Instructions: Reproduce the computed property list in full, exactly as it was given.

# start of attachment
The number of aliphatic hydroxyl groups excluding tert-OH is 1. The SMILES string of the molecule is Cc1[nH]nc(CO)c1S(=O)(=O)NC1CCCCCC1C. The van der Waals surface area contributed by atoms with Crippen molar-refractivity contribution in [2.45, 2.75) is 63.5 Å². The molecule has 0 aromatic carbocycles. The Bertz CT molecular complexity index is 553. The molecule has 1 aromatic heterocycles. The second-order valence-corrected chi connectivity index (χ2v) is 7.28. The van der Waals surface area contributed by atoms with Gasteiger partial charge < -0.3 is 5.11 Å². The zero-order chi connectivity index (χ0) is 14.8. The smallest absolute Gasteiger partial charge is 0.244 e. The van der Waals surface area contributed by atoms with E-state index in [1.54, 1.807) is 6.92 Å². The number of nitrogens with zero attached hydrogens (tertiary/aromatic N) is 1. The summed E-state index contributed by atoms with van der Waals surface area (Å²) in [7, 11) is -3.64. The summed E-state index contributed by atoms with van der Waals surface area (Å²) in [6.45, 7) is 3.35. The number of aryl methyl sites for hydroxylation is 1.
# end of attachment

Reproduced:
The number of aliphatic hydroxyl groups excluding tert-OH is 1. The SMILES string of the molecule is Cc1[nH]nc(CO)c1S(=O)(=O)NC1CCCCCC1C. The van der Waals surface area contributed by atoms with Crippen molar-refractivity contribution in [2.45, 2.75) is 63.5 Å². The molecule has 0 aromatic carbocycles. The Bertz CT molecular complexity index is 553. The molecule has 1 aromatic heterocycles. The second-order valence-corrected chi connectivity index (χ2v) is 7.28. The van der Waals surface area contributed by atoms with Gasteiger partial charge < -0.3 is 5.11 Å². The zero-order chi connectivity index (χ0) is 14.8. The smallest absolute Gasteiger partial charge is 0.244 e. The van der Waals surface area contributed by atoms with E-state index in [1.54, 1.807) is 6.92 Å². The number of nitrogens with zero attached hydrogens (tertiary/aromatic N) is 1. The summed E-state index contributed by atoms with van der Waals surface area (Å²) in [7, 11) is -3.64. The summed E-state index contributed by atoms with van der Waals surface area (Å²) in [6.45, 7) is 3.35. The number of aryl methyl sites for hydroxylation is 1.